Green Wharf

Green Wharf

In order to extract the intensity of the connected, non-articulated, present or absent, the dwell would intensify the necessity in developing the articulated places. The dwell intensifier blends the interrogation of of the natural complex ecosystem with the emergent presence of places where the productivity increases. Integrating the productivity of dwelling to intensify awareness to less consume at higher productivity. The reminder would offer to these dwellings the production of places where the architectural three-dimensional image becomes the product of instant simultaneous perceptions, at the boundary between history and contemporary – the product of spatial awareness.


In other words is the risk problems which classifies scientific assessments in attracting the attention to these features where the impact on global environment would picture the alteration of habitats.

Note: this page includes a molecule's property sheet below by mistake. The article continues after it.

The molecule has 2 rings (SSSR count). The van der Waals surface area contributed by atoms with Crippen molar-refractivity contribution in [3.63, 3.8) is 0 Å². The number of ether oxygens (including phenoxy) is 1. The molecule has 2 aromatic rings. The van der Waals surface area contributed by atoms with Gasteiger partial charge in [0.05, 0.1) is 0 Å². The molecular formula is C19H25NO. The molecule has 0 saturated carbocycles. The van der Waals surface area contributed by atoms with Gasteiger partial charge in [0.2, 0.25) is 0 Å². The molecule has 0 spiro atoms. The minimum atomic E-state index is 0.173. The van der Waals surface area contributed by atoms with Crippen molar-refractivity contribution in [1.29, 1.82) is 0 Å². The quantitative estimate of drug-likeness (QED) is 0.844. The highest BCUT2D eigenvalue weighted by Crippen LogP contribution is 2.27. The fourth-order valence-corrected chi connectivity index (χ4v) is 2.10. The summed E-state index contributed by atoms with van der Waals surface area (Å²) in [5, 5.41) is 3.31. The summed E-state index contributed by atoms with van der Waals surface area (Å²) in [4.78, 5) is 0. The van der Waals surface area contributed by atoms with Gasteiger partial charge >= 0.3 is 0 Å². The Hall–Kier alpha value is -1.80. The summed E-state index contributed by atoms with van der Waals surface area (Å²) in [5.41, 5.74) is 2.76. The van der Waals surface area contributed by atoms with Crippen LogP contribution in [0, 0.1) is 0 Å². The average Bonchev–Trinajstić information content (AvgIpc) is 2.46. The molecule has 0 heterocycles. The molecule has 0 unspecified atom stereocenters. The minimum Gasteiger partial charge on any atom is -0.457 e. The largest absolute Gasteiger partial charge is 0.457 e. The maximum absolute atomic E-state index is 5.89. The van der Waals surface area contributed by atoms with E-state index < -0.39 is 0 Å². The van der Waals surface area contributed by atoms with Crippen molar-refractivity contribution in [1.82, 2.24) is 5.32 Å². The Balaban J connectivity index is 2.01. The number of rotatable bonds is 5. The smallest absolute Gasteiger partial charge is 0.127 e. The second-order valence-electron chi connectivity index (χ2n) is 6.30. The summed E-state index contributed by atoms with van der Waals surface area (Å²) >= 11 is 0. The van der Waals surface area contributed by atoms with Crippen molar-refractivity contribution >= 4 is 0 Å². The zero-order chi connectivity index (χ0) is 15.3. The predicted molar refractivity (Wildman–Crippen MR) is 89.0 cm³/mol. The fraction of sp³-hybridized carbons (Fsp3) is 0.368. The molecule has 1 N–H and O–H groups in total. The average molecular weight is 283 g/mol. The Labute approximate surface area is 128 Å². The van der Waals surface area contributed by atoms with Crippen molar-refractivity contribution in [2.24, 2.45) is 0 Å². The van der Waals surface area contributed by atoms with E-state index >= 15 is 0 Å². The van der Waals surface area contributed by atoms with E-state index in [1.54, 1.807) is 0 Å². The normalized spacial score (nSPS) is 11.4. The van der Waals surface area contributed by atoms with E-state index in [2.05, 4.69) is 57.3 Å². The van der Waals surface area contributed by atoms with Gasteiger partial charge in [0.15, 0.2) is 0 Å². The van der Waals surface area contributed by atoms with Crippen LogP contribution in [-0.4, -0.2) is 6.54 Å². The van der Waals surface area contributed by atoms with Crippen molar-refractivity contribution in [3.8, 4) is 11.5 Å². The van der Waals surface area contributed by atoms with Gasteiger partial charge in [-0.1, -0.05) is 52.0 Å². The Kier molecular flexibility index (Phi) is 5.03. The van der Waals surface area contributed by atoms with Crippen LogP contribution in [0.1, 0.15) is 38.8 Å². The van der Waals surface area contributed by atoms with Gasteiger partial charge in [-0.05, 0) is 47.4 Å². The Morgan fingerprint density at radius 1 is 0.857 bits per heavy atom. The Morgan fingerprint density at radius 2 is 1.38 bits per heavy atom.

Buildings, parks, or a place where the aesthetic qualities have somehow alliterated the fluidity between habitat and environment. Buildings, and any form of the buit environment imply strategies in programming the global awareness on the necessity to survival, connecting the built habitat to biodiversity. The specificity of these environments would gain the environmental awareness through the energy they consume over their life time in specific climatic conditions.

The necessity in dealing with specific climatic conditions, would imply generative forms of innovation in programmatic requirements which articulate the connection between habitat and environment.